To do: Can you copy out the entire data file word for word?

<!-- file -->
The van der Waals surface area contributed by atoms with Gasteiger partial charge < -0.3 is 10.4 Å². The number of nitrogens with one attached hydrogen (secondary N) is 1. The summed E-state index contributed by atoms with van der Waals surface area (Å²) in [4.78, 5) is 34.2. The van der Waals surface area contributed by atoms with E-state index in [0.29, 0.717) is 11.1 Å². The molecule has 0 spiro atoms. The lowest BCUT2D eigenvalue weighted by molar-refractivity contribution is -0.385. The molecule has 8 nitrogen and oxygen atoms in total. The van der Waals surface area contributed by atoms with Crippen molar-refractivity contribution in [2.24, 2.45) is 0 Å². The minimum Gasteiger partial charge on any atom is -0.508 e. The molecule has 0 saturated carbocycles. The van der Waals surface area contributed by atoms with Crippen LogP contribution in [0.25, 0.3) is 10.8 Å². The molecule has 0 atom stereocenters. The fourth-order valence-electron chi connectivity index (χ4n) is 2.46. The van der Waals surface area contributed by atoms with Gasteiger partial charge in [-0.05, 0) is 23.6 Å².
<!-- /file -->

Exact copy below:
The van der Waals surface area contributed by atoms with Gasteiger partial charge < -0.3 is 10.4 Å². The number of nitrogens with one attached hydrogen (secondary N) is 1. The summed E-state index contributed by atoms with van der Waals surface area (Å²) in [4.78, 5) is 34.2. The van der Waals surface area contributed by atoms with E-state index in [0.29, 0.717) is 11.1 Å². The molecule has 0 spiro atoms. The lowest BCUT2D eigenvalue weighted by molar-refractivity contribution is -0.385. The molecule has 8 nitrogen and oxygen atoms in total. The van der Waals surface area contributed by atoms with Crippen molar-refractivity contribution in [2.24, 2.45) is 0 Å². The minimum Gasteiger partial charge on any atom is -0.508 e. The molecule has 0 saturated carbocycles. The van der Waals surface area contributed by atoms with Crippen LogP contribution in [0.25, 0.3) is 10.8 Å². The molecule has 0 atom stereocenters. The fourth-order valence-electron chi connectivity index (χ4n) is 2.46. The van der Waals surface area contributed by atoms with Gasteiger partial charge in [-0.05, 0) is 23.6 Å².